In the opening scenes, shot from an armored vehicle (before an improvised explosive device halts a U.S. Army convoy), we catch sight of Afghan families in a village. When the camera pans across the Korengal Valley, we see simple homes on the hillsides. When men from Battle Company head to a house they targeted for an air strike and see dead locals and wounded children, when we see grainy footage of a farm family or watch a young lieutenant, a foreigner in a foreign land, intimidating and interrogating an even younger goat herder (whose hands he deems to be too clean to really belong to a goat herder) —here is the real war. And here are the people Junger and Hetherington should have embedded with if they wanted to learn—and wanted to teach us—what American war is really all about.
Few Americans born after the Civil War know much about war. Real war. War that seeks you out. War that arrives on your doorstep—not once in a blue moon, but once a month or a week or a day. The ever-present fear that just when you’re at the furthest point in your fields, just when you’re most exposed, most alone, most vulnerable, it will come roaring into your world.
Those Americans who have gone to war since the 1870s—soldiers or civilians—have been mostly combat tourists, even those who spent many tours under arms or with pen (or computer) in hand reporting from war zones. The troops among them, even the draftees or not-so-volunteers of past wars, always had a choice—be it fleeing the country or going to prison. They never had to contemplate living out a significant part of their life in a basement bomb shelter or worry about scrambling out of it before a foreign soldier tossed in a grenade. They never had to go through the daily dance with doom, the sense of fear and powerlessness that comes when foreign troops and foreign technology hold the power of life and death over your village, your home, each and every day.
The ordinary people whom U.S. troops have exposed to decades of war and occupation, death and destruction, uncertainty, fear, and suffering—in places like Vietnam, Laos, Cambodia, Iraq, and Afghanistan—have had no such choice. They had no place else to go and no way to get there, unless as exiles and refugees in their own land or neighboring ones. They have instead been forced to live with the ever-present uncertainty that comes from having culturally strange, oddly attired, heavily armed American teenagers roaming their country, killing their countrymen, invading their homes, arresting their sons, and shouting incomprehensible commands laced with the word “fuck” or derivations thereof.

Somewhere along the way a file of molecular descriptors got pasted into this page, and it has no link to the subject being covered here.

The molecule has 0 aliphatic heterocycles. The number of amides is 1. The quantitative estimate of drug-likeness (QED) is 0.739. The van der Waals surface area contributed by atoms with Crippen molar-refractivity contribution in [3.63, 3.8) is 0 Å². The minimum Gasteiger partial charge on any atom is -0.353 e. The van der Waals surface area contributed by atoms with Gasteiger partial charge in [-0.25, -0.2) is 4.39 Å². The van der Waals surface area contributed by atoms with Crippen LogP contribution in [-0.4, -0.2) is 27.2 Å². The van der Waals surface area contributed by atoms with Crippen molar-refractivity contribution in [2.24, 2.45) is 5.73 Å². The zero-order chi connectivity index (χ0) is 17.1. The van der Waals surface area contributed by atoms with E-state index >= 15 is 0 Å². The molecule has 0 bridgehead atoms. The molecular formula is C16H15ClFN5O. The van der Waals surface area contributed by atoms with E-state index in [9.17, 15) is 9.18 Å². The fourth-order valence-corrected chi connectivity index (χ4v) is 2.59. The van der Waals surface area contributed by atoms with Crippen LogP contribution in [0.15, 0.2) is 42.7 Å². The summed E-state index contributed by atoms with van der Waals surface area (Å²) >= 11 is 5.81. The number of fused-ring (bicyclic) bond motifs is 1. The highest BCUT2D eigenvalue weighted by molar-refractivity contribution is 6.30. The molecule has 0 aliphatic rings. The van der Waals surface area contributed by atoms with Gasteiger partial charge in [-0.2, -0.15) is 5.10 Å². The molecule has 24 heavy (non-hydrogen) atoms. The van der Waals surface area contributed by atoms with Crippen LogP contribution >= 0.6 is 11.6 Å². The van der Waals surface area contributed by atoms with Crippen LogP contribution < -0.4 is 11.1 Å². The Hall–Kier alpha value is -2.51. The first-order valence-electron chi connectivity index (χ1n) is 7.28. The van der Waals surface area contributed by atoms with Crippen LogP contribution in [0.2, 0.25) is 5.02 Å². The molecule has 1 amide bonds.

Since World War I, it’s been civilians who have most often born the disproportionate brunt of modern warfare. It’s been ordinary people who have lived with war day after day. In Restrepo such people—Afghan elders seeking information on someone the Americans detained, villagers seeking compensation for an injured cow the Americans butchered into fresh steaks, and a man who angrily asks the Americans and their translator to point out the Taliban among civilians killed by a U.S. air strike—are just supporting characters or extras.
“[W]e did not interview Afghans,” Junger and Hetherington write in their directors’ statement. These are, however, precisely the people who know the most about war. And somehow I can’t believe Junger doesn’t intuitively know this. Surely it stands to reason that Afghan civilians in the Korengal Valley and elsewhere—some of whom have lived through the Soviet occupation, the bloody civil war of the early 1990s that saw the Taliban take power, and now almost a decade of American and allied foreign occupation—have a better understanding of war than any of Junger’s corn-fed twenty-somethings who are combat tourists for about a year at a time (even if they serve multiple tours of duty).
War in the Dark
This critical local knowledge, all but missing from Restrepo, is driven home in footage from a PBS Frontline report in which one of Restrepo’s “stars,” Captain Dan Kearney, speaks to an Afghan elder, Haji Zalwar Khan, in the Korengal Valley in July 2008. It’s around the time Restrepo ends, just as Kearney is about to hand-off his command to another American officer-cum-war-tourist.
“You people shoot at least one house a day. Last night you shot a house in Kandalay,” says Khan. In response, Kearney offers a visibly skeptical smile and predictable excuses.